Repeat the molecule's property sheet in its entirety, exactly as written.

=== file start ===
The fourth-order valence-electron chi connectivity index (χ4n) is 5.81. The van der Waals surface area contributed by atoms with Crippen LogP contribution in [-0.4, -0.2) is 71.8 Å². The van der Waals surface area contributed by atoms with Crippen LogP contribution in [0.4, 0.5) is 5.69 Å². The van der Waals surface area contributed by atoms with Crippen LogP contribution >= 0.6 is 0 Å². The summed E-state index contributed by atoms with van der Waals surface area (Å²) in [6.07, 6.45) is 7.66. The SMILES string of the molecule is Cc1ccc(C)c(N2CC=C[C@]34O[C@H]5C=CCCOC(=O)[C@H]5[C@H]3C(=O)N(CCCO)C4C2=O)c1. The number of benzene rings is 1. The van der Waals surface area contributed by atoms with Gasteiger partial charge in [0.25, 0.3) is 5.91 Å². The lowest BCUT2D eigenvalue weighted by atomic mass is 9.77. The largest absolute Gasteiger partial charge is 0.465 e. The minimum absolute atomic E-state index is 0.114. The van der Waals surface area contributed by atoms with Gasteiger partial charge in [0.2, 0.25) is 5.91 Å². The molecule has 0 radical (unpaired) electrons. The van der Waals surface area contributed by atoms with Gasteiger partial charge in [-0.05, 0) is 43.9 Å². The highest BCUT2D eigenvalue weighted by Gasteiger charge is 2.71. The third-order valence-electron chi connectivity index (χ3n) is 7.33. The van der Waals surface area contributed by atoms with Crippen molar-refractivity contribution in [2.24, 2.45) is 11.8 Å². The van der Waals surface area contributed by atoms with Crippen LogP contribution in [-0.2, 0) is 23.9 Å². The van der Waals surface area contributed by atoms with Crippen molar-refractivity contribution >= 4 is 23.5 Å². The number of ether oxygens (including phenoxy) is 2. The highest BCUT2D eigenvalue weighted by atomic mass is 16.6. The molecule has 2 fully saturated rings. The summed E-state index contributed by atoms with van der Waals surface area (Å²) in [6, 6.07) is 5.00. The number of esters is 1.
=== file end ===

The fourth-order valence-electron chi connectivity index (χ4n) is 5.81. The van der Waals surface area contributed by atoms with Crippen LogP contribution in [-0.4, -0.2) is 71.8 Å². The van der Waals surface area contributed by atoms with Crippen LogP contribution in [0.4, 0.5) is 5.69 Å². The van der Waals surface area contributed by atoms with Crippen LogP contribution >= 0.6 is 0 Å². The summed E-state index contributed by atoms with van der Waals surface area (Å²) in [6.07, 6.45) is 7.66. The SMILES string of the molecule is Cc1ccc(C)c(N2CC=C[C@]34O[C@H]5C=CCCOC(=O)[C@H]5[C@H]3C(=O)N(CCCO)C4C2=O)c1. The number of benzene rings is 1. The van der Waals surface area contributed by atoms with Gasteiger partial charge in [0.25, 0.3) is 5.91 Å². The lowest BCUT2D eigenvalue weighted by atomic mass is 9.77. The largest absolute Gasteiger partial charge is 0.465 e. The minimum absolute atomic E-state index is 0.114. The van der Waals surface area contributed by atoms with Gasteiger partial charge in [0.2, 0.25) is 5.91 Å². The molecule has 0 radical (unpaired) electrons. The van der Waals surface area contributed by atoms with Gasteiger partial charge in [-0.05, 0) is 43.9 Å². The highest BCUT2D eigenvalue weighted by Gasteiger charge is 2.71. The third-order valence-electron chi connectivity index (χ3n) is 7.33. The van der Waals surface area contributed by atoms with Crippen molar-refractivity contribution in [2.24, 2.45) is 11.8 Å². The van der Waals surface area contributed by atoms with Crippen LogP contribution in [-0.2, 0) is 23.9 Å². The van der Waals surface area contributed by atoms with Crippen molar-refractivity contribution >= 4 is 23.5 Å². The number of ether oxygens (including phenoxy) is 2. The highest BCUT2D eigenvalue weighted by atomic mass is 16.6. The molecule has 2 fully saturated rings. The summed E-state index contributed by atoms with van der Waals surface area (Å²) in [6, 6.07) is 5.00. The number of esters is 1.